• Make sure that the allocation unit size is set to 64K for partitions when formatting the LUNs

    1. Run the following PowerShell command to make sure that the iSCSI session is persisted.

      $targets = Get-IscsiTarget
      foreach ($target in $targets)
      Connect-IscsiTarget -IsMultipathEnabled $true -NodeAddress $target.NodeAddress -IsPersistent $true

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    2. Initialize disks with the following PowerShell command.

      $disks = Get-Disk | where PartitionStyle -eq raw
      foreach ($disk in $disks) {Initialize-Disk $disk.Number}

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    3. Run the Create Partition and Format Disk commands with PowerShell.

      New-Partition -DiskNumber 1 -DriveLetter F -UseMaximumSize
      Format-Volume -DriveLetter F -FileSystem NTFS -AllocationUnitSize 65536
      New-Partition -DiskNumber 2 -DriveLetter G -UseMaximumSize
      Format-Volume -DriveLetter G -FileSystem NTFS -AllocationUnitSize 65536

You can automate volume and LUN creation using the PowerShell script from Appendix B. LUNs can also be created using SnapCenter.

Once the volumes and LUNs are defined, you need to set up SnapCenter to be able to perform the database operations.

SnapCenter overview

NetApp SnapCenter is next-generation data protection software for tier-1 enterprise applications. SnapCenter, with its single-pane-of-glass management interface, automates and simplifies the manual, complex, and time-consuming processes associated with the backup, recovery, and cloning of multiple databases and other application workloads. SnapCenter leverages NetApp technologies, including NetApp Snapshots, NetApp SnapMirror, SnapRestore, and NetApp FlexClone. This integration allows IT organizations to scale their storage infrastructure, meet increasingly stringent SLA commitments, and improve the productivity of administrators across the enterprise.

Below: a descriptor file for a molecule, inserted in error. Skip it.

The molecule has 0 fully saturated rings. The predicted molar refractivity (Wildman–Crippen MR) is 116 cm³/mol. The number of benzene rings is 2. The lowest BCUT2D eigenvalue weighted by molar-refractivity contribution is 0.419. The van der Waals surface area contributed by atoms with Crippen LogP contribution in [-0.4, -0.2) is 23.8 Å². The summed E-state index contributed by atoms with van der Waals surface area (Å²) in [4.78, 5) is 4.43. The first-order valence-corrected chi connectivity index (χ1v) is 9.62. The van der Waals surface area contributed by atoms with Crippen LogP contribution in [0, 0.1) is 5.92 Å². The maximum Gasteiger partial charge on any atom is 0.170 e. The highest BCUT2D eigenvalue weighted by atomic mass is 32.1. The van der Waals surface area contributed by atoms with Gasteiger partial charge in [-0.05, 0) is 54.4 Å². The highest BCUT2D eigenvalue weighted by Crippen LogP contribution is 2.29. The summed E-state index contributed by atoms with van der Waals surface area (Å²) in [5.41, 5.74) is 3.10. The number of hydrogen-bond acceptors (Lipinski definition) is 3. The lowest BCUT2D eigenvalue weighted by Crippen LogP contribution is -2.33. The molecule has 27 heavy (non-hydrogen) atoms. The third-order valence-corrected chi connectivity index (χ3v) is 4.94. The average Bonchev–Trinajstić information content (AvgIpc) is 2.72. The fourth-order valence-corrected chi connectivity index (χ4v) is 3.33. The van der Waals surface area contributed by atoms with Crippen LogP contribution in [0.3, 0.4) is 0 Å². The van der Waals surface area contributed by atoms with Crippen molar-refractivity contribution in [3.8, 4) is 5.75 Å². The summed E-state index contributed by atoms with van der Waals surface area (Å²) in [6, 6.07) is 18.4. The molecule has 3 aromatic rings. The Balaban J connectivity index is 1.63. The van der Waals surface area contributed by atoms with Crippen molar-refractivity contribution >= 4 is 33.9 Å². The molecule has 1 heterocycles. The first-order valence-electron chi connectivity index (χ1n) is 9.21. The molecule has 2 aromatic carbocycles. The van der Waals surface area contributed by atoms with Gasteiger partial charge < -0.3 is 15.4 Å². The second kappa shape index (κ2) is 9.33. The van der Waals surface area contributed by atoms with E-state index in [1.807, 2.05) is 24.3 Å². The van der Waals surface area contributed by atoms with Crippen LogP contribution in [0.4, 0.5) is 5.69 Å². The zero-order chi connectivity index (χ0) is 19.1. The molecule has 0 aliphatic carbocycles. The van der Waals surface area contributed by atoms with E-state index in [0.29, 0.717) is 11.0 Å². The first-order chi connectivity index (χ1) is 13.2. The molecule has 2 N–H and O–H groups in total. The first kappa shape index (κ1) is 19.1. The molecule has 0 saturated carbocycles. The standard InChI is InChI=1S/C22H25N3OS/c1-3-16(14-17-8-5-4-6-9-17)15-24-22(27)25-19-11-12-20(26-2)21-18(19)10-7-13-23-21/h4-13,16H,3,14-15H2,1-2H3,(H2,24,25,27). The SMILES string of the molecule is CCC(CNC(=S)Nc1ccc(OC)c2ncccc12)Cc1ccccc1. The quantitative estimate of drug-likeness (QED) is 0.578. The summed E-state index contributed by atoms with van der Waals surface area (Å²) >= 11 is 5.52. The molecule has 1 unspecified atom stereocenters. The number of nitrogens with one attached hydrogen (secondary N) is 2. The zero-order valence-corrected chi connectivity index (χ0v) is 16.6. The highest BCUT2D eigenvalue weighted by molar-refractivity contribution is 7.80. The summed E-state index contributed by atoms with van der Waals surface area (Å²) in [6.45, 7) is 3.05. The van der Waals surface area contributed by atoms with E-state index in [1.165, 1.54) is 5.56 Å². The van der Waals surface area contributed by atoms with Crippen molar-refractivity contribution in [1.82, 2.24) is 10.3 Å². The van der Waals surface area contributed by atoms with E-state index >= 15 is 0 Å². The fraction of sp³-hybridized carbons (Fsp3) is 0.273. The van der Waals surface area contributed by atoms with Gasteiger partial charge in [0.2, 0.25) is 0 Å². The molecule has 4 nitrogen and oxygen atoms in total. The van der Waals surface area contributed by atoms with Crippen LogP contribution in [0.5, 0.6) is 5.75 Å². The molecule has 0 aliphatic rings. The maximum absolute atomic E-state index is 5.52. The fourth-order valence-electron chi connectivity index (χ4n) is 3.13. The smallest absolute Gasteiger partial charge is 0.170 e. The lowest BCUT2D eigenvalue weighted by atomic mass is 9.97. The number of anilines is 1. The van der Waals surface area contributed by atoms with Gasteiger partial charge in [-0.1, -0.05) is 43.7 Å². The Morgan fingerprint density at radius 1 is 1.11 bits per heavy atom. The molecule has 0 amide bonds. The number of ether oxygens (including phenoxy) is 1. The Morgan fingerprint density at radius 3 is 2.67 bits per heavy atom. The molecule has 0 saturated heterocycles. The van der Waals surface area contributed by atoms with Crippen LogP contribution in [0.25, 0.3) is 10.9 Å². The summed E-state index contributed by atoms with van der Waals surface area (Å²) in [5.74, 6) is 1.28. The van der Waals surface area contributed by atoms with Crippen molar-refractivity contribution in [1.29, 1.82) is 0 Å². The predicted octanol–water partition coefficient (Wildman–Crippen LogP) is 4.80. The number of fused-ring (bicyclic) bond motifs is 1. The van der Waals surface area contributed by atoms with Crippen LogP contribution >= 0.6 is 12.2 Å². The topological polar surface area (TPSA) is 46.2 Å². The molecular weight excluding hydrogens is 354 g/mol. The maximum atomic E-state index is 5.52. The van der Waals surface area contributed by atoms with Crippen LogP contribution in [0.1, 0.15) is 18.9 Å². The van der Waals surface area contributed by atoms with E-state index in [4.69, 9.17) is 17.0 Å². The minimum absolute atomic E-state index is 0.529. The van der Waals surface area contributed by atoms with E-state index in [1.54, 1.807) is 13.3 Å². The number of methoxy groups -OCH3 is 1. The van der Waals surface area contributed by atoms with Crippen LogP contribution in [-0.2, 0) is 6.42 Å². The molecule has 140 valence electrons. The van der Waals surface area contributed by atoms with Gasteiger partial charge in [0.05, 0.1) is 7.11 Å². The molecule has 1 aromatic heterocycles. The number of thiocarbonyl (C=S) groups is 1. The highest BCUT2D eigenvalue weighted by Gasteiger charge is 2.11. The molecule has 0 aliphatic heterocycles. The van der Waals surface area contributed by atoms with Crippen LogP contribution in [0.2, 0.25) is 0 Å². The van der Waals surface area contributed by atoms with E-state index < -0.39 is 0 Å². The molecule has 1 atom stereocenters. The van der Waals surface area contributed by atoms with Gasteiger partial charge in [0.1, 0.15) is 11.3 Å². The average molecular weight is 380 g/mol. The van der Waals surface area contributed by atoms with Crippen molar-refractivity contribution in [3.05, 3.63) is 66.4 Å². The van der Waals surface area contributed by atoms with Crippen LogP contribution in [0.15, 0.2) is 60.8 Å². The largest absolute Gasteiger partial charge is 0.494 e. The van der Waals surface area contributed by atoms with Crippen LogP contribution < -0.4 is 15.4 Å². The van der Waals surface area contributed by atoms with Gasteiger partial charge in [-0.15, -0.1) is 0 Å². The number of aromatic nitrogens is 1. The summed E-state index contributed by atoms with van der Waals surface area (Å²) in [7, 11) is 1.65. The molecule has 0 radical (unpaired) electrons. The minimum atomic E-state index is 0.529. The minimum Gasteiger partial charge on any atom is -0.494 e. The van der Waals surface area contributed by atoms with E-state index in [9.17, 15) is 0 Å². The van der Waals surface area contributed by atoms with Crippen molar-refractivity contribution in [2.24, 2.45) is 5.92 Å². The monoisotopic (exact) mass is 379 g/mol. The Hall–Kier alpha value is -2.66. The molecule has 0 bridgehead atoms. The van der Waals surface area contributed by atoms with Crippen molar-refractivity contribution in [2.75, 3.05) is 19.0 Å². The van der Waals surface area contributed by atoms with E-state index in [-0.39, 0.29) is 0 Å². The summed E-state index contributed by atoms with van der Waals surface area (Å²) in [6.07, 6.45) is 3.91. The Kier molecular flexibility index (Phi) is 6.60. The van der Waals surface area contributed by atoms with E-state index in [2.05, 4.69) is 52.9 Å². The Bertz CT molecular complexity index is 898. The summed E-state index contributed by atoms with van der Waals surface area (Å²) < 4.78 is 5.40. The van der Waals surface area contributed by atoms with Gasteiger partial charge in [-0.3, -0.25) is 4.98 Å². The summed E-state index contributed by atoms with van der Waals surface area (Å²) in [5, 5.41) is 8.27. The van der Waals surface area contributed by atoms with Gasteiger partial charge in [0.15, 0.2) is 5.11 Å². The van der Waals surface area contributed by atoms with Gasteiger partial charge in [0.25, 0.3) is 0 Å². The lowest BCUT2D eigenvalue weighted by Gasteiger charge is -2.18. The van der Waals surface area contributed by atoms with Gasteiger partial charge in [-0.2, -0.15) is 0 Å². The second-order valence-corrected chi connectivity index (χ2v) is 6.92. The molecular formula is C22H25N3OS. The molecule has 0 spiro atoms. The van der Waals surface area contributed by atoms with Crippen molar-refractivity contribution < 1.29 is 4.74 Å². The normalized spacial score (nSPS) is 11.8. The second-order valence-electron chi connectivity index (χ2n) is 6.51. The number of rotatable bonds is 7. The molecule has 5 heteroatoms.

SnapCenter Server requirements

The following table lists the minimum requirements for installing the SnapCenter Server and plug-in on Microsoft Windows Server.

Components Requirement

Minimum CPU count

Four cores/vCPUs


Minimum: 8GB
Recommended: 32GB

Storage space

Minimum space for installation: 10GB
Minimum space for repository: 10GB

Supported operating system

  • Windows Server 2012

  • Windows Server 2012 R2

  • Windows Server 2016

  • Windows Server 2019

Software packages

  • .NET 4.5.2 or later

  • Windows Management Framework (WMF) 4.0 or later

  • PowerShell 4.0 or later

For detailed information, refer to space and sizing requirements.

For version compatibility, see the NetApp Interoperability Matrix Tool.

Database storage layout

The following figure depicts some considerations for creating the Microsoft SQL Server database storage layout when backing up with SnapCenter.

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Best practices

  1. Place databases with I/O-intensive queries or with large database size (say 500GB or more) on a separate volume for faster recovery. This volume should also be backed up by separate jobs.

  2. Consolidate small-to-medium size databases that are less critical or have fewer I/O requirements to a single volume. Backing up a large number of databases residing in the same volume leads to fewer Snapshot copies that need to be maintained. It is also a best practice to consolidate Microsoft SQL Server instances to use the same volumes to control the number of backup Snapshot copies taken.